This paper extends the use of Rao(1982b)’s Quadratic Entropy (RQE) to modern portfolio theory. It argues that the RQE of a portfolio is a valid, flexible and unifying approach to measuring portfolio diversification. The paper demonstrates that portfolio’s RQE can encompass most existing measures, such as the portfolio variance, the diversification ratio, the normalized portfolio variance, the diversification return or excess growth rates, the Gini-Simpson indices, the return gaps, Markowitz’s utility function and Bouchaud’s general free utility. The paper also shows that assets selected under RQE can protect portfolios from mass destruction (systemic risk) and an empirical illustration suggests that this protection is substantial.

Carmichael: CIRPÉE et Département d’économique, Université Laval benoit.carmichael@ecn.ulaval.ca
Koumou: Corresponding author. CIRPÉE et Département d’économique nettey-boevi-gilles-b.koumou.1@ulaval.ca
Moran: CIRPÉE et Département d’économique, Université Laval Canada kevin.moran@ecn.ulaval.ca

Vincent Boucher, Bernard Fortin

Février 2015

We study some recent developments and challenges in the empirics of the effects of social networks. We focus in particular on researchers’ ability to make policy recommendations based on a standard linear econometric model. We examine the potential compatibility between this type of econometric model and a microeconomic theoretical approach based on fundamentals, such as preferences, technology and decision processes. We discuss sources of identification for the social multiplier as well as for the identity of the key player. We study the possibility of testing endogeneity in network formation. We analyse the use of proxy variables and their impact for the causal interpretation of the peer effect coefficients. Our analysis suggests that greater care should be taken in grounding econometric network models to sound and credible theoretical underpinnings.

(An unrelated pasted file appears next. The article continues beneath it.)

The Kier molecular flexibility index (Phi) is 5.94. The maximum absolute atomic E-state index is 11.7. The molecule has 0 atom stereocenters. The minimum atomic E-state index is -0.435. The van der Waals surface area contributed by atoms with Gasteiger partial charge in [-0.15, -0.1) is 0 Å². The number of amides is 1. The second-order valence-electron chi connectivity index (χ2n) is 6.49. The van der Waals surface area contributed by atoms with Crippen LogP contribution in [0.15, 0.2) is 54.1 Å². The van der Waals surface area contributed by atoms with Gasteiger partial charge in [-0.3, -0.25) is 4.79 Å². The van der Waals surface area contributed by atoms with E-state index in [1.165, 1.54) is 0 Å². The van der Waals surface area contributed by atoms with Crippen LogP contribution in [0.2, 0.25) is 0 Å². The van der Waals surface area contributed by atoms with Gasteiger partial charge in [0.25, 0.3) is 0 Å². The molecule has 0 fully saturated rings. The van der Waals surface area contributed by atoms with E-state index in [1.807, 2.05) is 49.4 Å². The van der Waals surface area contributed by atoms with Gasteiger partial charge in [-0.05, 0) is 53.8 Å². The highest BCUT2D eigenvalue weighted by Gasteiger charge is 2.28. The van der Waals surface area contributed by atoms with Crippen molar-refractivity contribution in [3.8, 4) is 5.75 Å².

Boucher: Department of Economics, Université Laval, CIRPÉE vincent.boucher@ecn.ulaval.ca
Fortin: Department of Economics, Université Laval, CIRPÉE and CIRANO bernard.fortin@ecn.ulaval.ca

Décembre 2014

We assess whether global social welfare has improved in the last decades despite (or because of) the substantial increase in global population. We use for this purpose a relatively unknown but simple and attractive social evaluation approach called criticallevel generalized utilitarianism (CLGU). CLGU posits that social welfare increases with population size if and only if the new lives come with a level of living standards higher than that of a critical level. Despite its attractiveness, CLGU poses a number of practical difficulties that may explain why the literature has left it largely unexplored. We address these difficulties by developing new procedures for making partial CLGU orderings. The headline result is that we can robustly conclude that world welfare has increased between 1990 and 2005 if we judge that lives with per capita yearly consumption of more than $1,248 necessarily increase social welfare; the same conclusion applies to Sub-Saharan Africa if and only if we are willing to make that same judgement for lives with any level of per capita yearly consumption above $147. Otherwise, some of the admissible CLGU functions will judge the last two decades’ increase in global population size to have lowered global social welfare.

Cockburn: Département d’économique, PEP and CIRPÉE, Université Laval, Canada jcoc@ecn.ulaval.ca
Duclos: Département d’économique, PEP, CIRPÉE, Université Laval, Canada and FERDI jyves@ecn.ulaval.ca